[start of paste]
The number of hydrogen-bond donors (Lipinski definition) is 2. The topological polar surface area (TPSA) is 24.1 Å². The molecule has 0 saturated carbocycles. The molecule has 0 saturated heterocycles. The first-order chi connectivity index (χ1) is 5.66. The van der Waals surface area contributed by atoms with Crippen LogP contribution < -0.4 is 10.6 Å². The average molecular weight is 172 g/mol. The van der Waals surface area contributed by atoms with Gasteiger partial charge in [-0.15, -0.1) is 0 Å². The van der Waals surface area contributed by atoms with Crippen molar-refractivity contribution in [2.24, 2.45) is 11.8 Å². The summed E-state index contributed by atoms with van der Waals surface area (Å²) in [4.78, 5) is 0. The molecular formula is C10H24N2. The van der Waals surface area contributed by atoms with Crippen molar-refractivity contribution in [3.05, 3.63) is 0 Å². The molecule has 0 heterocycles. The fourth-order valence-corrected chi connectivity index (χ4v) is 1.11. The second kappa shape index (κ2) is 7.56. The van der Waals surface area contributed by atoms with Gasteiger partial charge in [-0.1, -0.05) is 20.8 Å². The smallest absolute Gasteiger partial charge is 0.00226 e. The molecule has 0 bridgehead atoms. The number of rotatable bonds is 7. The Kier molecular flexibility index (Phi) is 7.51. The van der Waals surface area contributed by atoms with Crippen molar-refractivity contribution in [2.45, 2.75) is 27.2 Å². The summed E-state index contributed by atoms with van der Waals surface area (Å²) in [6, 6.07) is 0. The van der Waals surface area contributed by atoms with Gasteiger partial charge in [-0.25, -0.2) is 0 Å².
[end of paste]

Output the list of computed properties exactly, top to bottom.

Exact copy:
The number of hydrogen-bond donors (Lipinski definition) is 2. The topological polar surface area (TPSA) is 24.1 Å². The molecule has 0 saturated carbocycles. The molecule has 0 saturated heterocycles. The first-order chi connectivity index (χ1) is 5.66. The van der Waals surface area contributed by atoms with Crippen LogP contribution < -0.4 is 10.6 Å². The average molecular weight is 172 g/mol. The van der Waals surface area contributed by atoms with Gasteiger partial charge in [-0.15, -0.1) is 0 Å². The van der Waals surface area contributed by atoms with Crippen molar-refractivity contribution in [2.24, 2.45) is 11.8 Å². The summed E-state index contributed by atoms with van der Waals surface area (Å²) in [4.78, 5) is 0. The molecular formula is C10H24N2. The van der Waals surface area contributed by atoms with Crippen molar-refractivity contribution in [3.05, 3.63) is 0 Å². The molecule has 0 heterocycles. The fourth-order valence-corrected chi connectivity index (χ4v) is 1.11. The second kappa shape index (κ2) is 7.56. The van der Waals surface area contributed by atoms with Gasteiger partial charge in [-0.1, -0.05) is 20.8 Å². The smallest absolute Gasteiger partial charge is 0.00226 e. The molecule has 0 bridgehead atoms. The number of rotatable bonds is 7. The Kier molecular flexibility index (Phi) is 7.51. The van der Waals surface area contributed by atoms with Crippen molar-refractivity contribution in [2.45, 2.75) is 27.2 Å². The summed E-state index contributed by atoms with van der Waals surface area (Å²) in [6, 6.07) is 0. The van der Waals surface area contributed by atoms with Gasteiger partial charge in [-0.25, -0.2) is 0 Å².